Latest Mountain Gorilla Stories
Light-fingered chimpanzees are changing the way subsistence farmers make a living in Africa by causing them to grow different crops and spend more time guarding their goods.
In what can only be described as an impassioned effort to save their own kind from the hand of poachers, two juvenile mountain gorillas have been observed searching out and dismantling manmade traps and snares in their Rwandan forest home, according to a group studying the majestic creatures.
A system of video camera traps set by the Wildlife Conservation Society (WCS) has captured evidence of the Cross River gorilla, a notoriously reclusive and endangered species of primate.
Study in Congo protected area helps researchers understand selective factors in gorilla behavior and reproduction
Pessimism prevails in the conservation community because of ongoing habitat destruction and associated threats to species.
In a study published online this week in the journal Emerging Infectious Diseases, an international team of researchers report that a virus that causes respiratory disease in humans infected and contributed to the deaths of mountain gorillas in Virunga National Park.
Rwandan media reported on Monday that a mountain gorilla in northern Rwanda gave birth to twins, which is a rare occurrence for an endangered species with a population less than 800 individuals.
Regional authorities said Tuesday that the population of mountain gorillas in their main central African habitat has increased by a quarter in seven years.
The Virunga National Park, home to 200 of the world's 720 mountain gorillas, is in the path of molten hot lava spewing from a volcano that has erupted in the eastern Democratic Republic of Congo.
Mount Bisoke, also known as Visoke, is an active stratovolcano that is located on the border between Rwanda and the Democratic Republic of the Congo. Its summit, which reaches an elevation of 12,175 feet, is located in Rwanda. This volcano is in the Virunga Mountains, which is part of the Albertine Rift, in the western section of the East African Rift. It is protected within Volcanoes National Park in Rwanda and Virunga National Park in the Democratic Republic of the Congo. Like all of the...
The Eastern Gorilla (Gorilla beringei) is a species of the genus Gorilla and the largest living primate. Currently, the species is subdivided into two subspecies. The Eastern Lowland Gorilla (G. b. graueri) is the most populous at about 5,000 individuals. The Mountain Gorilla (G. b. beringei) has only roughly 700 individuals. Additionally, scientists are considering elevating the Bwindi Gorilla population to the rank of subspecies. There are at least two subspecies of the Eastern Gorilla:...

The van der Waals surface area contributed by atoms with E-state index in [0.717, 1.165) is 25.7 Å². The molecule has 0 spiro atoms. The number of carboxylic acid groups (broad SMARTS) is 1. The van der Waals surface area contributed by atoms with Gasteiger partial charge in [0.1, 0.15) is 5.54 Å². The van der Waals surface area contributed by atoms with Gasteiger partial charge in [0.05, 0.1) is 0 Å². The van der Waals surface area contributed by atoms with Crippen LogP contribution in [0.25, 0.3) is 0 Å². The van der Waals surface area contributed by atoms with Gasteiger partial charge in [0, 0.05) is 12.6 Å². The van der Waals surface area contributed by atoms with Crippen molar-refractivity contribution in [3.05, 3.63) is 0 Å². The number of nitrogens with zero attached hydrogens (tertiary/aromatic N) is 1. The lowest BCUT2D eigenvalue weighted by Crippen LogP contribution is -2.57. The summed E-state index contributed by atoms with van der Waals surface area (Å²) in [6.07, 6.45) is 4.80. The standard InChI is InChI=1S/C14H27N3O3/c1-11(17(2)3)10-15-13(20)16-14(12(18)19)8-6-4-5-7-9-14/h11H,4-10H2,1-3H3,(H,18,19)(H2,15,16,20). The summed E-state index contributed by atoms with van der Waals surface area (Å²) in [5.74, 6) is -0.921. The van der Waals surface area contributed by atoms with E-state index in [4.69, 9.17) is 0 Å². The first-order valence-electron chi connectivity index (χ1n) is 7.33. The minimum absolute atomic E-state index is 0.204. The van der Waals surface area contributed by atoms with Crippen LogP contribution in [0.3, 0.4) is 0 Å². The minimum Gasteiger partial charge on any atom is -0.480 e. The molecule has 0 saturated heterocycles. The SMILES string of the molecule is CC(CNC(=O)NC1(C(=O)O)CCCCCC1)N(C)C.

The eastern lowland gorilla (Gorilla beringei graueri) is a subspecies of Eastern Gorilla. It is now only found in the forests of eastern Democratic Republic of the Congo. This subspecies is sturdier in appearance than the western lowland gorilla. It has longer teeth, a stronger jaw and a broader torso. They have black coats, which in males turns silver at the back as the animal matures. Habitat and diet Eastern lowland gorilla is predominantly herbivorous, eating mostly leaves....
The mountain gorilla (Gorilla beringei beringei) is one of two subspecies of Eastern Gorillas. It is only found in the Virunga volcanic mountains of Central Africa, within three national parks. Some claim that the Bwindi population in Uganda's Bwindi Impenetrable Forest is a third subspecies. A census taken in 2003 has shown a 17% increase in population size since 1989. There are now a total of 380 gorillas in 30 social groups. However, the mountain gorilla continues to be considered...
- A transitional zone between two communities containing the characteristic species of each.